The opinion of the court was delivered by: Judge Conner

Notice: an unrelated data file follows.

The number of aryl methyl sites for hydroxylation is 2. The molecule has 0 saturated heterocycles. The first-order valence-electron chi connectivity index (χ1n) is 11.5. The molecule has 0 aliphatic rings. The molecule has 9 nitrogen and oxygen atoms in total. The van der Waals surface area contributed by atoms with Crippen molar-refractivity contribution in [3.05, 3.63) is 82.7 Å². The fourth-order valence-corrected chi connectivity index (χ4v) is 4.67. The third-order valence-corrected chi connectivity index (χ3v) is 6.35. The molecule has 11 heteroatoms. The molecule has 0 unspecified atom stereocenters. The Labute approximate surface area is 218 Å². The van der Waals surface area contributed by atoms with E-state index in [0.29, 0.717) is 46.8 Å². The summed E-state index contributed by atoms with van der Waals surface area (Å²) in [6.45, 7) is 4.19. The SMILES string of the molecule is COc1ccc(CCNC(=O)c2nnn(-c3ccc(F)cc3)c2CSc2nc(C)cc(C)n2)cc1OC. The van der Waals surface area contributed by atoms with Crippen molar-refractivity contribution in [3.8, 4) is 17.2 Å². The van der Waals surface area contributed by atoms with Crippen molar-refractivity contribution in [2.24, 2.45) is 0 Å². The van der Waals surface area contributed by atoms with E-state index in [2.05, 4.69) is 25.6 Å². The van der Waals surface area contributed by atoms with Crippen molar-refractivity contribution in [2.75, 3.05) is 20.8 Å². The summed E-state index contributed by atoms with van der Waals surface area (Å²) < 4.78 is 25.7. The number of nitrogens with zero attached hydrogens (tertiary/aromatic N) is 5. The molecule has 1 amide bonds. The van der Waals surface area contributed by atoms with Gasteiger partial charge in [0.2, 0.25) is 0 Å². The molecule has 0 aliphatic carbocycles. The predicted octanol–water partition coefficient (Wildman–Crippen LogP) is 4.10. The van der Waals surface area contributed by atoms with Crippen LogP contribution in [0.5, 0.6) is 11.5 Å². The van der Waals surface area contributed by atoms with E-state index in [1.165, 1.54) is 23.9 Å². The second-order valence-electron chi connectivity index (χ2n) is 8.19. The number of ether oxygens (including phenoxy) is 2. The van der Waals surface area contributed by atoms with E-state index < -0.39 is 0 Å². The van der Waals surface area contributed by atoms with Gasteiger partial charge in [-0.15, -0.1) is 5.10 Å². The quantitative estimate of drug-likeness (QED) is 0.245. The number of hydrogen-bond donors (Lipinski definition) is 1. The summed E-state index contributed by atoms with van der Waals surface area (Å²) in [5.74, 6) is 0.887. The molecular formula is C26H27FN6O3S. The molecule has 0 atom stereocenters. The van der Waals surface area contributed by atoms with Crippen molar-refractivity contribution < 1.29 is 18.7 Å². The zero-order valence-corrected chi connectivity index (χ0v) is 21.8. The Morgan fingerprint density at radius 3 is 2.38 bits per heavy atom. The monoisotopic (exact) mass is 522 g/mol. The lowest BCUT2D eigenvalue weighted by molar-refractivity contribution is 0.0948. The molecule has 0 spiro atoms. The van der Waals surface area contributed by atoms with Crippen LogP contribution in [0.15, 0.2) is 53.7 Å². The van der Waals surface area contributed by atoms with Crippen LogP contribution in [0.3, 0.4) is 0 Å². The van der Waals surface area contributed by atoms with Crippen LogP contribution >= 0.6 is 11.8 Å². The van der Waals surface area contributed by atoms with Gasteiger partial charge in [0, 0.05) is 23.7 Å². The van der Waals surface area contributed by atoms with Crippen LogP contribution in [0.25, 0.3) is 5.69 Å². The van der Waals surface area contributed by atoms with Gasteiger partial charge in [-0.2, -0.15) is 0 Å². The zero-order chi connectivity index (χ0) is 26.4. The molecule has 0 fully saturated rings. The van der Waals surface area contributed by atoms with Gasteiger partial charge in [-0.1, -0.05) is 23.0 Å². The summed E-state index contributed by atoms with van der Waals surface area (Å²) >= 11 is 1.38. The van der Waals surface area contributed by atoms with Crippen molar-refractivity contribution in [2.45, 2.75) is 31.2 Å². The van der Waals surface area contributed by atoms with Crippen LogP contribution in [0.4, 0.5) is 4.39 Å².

AND NOW, this 14th day of August, 2008, upon consideration of plaintiff's motion for a preliminary injunction (Doc. 5), and it appearing that defendants were properly served with the court's temporary restraining order (Doc. 9) and with the order scheduling a hearing on plaintiff's motion, which was held on the date hereof,*fn1 and it further appearing that defendants Shawn Zach and Kim Zach*fn2 (collectively "the Zachs") operated a business known as Zach's Produce, which was engaged in the retail sale of perishable agricultural commodities, that they accepted delivery of perishable agricultural commodities worth $55,319.30 from plaintiff Edward G. Rahll & Sons ("Rahll") for which they never remitted payment, (see Preliminary Injunction Hearing [hereinafter "Hr'g"] Exs. 1, 2),*fn3 that the Zachs acknowledged this debt and promised payment but failed to settle their account with Rahll, (see, e.g., Hr'g Ex. 3), that the Zachs tendered to Rahll a check in the amount of $6,000.00, which was returned unpaid, (see id.), and that the Zachs are no longer operating the business of Zach's Produce, and the court concluding that § 5(c) of the Perishable Agricultural Commodities Act ("PACA"), 7 U.S.C. § 499e(c)(2), imposes a statutory floating trust on all perishable agricultural commodities and on all receivables or proceeds derived from the sale thereof,*fn4 see id.; Weis-Buy Servs, v. Paglia, 411 F.3d 415, 420 (3d Cir. 2005), and that unpaid sellers may receive equitable enforcement of the trust upon an evidentiary showing that (1) "the trust is being depleted" and that (2) "the likelihood is great that there will be no fund available to satisfy a legal judgment against the delinquent buyer," see Tanimura & Antle, Inc. v. Packed Fresh Produce, Inc., 222 F.3d 132, 139 (3d Cir. 2000), and the court further concluding that, in light of the perilous financial status of Zach's Produce, it is unlikely that trust assets will be recovered in the absence of injunctive relief, see Tanimura, 222 F.3d at 134-35 (stating that district court should have issued a preliminary injunction when debtor issued several checks that were postdated or returned for insufficient funds and informed creditor that it lacked the ability to pay debt); Botman Int'l v. Int'l Produce Imports, No. Civ. A. 99-5088, 1999 WL 997752, at *1, *3 (E.D. Pa. Nov. 4, 1999) (entering a preliminary injunction because defendant's debt exceeded its accounts receivable and plaintiffs had presented evidence of trust depletion in the form of loans made to defendant's officers during pending financial difficulties); see also Frio Ice, S.A. v. Sunfruit, Inc., 918 F.2d 154, 159 (11th Cir. 1990), that Rahll has demonstrated that the Zachs are likely engaged in depletion of trust resources, and that a preliminary injunction is necessary to prevent further depletion of trust assets, see Tanimura, 222 F. 3d at 140 ("[O]nce the PACA trust is dissipated, it is almost impossible for a beneficiary to obtain recovery."), and the court finding that Rahll is likely to succeed on the merits of its claim under PACA because the Zachs have accepted delivery of $55,319.30 in commodities for which they have not paid Rahll, see Tanimura, 222 F.3d at 140 (stating that injunctions under PACA are governed by traditional four-factor injunction analysis); Punnett v. Carter, 621 F.2d 578, 582-83 (3d Cir. 1980) (identifying likelihood of success on the merits as a factor of the injunction analysis), that Rahll lacks an adequate remedy at law because-absent injunctive relief-the Zachs are likely to continue to dissipate trust assets irrecoverably, see Tanimura, 222 F.3d at140-41; Bennington Foods LLC v. St. Croix Renaissance Group, 528 F.3d 176, 179 (3d Cir. 2008) (stating that a court must consider existence of irreparable harm when determining whether to issue an injunction), that any hardship the Zachs will suffer by issuance of a preliminary injunction is outweighed by the damage Rahll would incur if it were unable to receive payment, see Tanimura, 222 F.3d at 140; Bennington Foods, 528 F.3d at 179 (requiring consideration of the harms created by an injunction vis-à-vis those that will ensue in its absence), and that the public interest favors ensuring that suppliers of perishable agricultural commodities receive payment for goods supplied, see 7 U.S.C. § 499e(c)(1); Tanimura, 222 F.3d at 140; Bennington Foods, 528 F.3d at 179 (requiring consideration of the public interest prior to issuance of an injunction), and the court further finding that Rahll should be excused from posting a security bond because the Zachs are presently in possession of produce worth $55,319.30, which is the property of Rahll, see Elliott v. Kiesewetter, 98 F.3d 47, 60 (3d Cir. 1996) (stating that district courts have discretion to waive the bond requirement contained in Rule 65(c) of the Federal Rules of Civil Procedure if "the balance of the equities weighs overwhelmingly in favor of the party seeking the injunction"), it is hereby ORDERED that: